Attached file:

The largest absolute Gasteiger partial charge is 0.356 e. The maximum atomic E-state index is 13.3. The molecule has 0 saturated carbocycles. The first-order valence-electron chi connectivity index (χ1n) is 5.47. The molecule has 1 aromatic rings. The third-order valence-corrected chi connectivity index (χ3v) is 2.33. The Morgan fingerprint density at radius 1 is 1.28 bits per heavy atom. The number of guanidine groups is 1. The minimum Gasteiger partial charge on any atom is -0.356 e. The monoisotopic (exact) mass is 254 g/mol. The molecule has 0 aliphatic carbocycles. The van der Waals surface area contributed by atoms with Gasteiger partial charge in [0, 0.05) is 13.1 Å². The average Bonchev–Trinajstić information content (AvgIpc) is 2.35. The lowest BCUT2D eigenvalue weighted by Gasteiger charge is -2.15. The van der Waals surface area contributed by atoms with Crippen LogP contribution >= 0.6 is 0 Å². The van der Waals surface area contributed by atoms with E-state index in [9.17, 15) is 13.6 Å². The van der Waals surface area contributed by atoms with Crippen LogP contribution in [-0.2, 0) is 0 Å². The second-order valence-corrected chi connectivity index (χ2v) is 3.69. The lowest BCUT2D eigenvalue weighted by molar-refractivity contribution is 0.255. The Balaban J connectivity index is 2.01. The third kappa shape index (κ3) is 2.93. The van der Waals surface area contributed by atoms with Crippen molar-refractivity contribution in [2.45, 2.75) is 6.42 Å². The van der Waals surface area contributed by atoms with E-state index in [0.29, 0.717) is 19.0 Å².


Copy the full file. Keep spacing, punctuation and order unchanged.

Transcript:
The largest absolute Gasteiger partial charge is 0.356 e. The maximum atomic E-state index is 13.3. The molecule has 0 saturated carbocycles. The first-order valence-electron chi connectivity index (χ1n) is 5.47. The molecule has 1 aromatic rings. The third-order valence-corrected chi connectivity index (χ3v) is 2.33. The Morgan fingerprint density at radius 1 is 1.28 bits per heavy atom. The number of guanidine groups is 1. The minimum Gasteiger partial charge on any atom is -0.356 e. The monoisotopic (exact) mass is 254 g/mol. The molecule has 0 aliphatic carbocycles. The van der Waals surface area contributed by atoms with Gasteiger partial charge in [0, 0.05) is 13.1 Å². The average Bonchev–Trinajstić information content (AvgIpc) is 2.35. The lowest BCUT2D eigenvalue weighted by Gasteiger charge is -2.15. The van der Waals surface area contributed by atoms with Crippen LogP contribution >= 0.6 is 0 Å². The van der Waals surface area contributed by atoms with E-state index in [9.17, 15) is 13.6 Å². The van der Waals surface area contributed by atoms with Crippen LogP contribution in [-0.2, 0) is 0 Å². The second-order valence-corrected chi connectivity index (χ2v) is 3.69. The lowest BCUT2D eigenvalue weighted by molar-refractivity contribution is 0.255. The Balaban J connectivity index is 2.01. The third kappa shape index (κ3) is 2.93. The van der Waals surface area contributed by atoms with Crippen molar-refractivity contribution in [2.45, 2.75) is 6.42 Å². The van der Waals surface area contributed by atoms with E-state index in [0.29, 0.717) is 19.0 Å².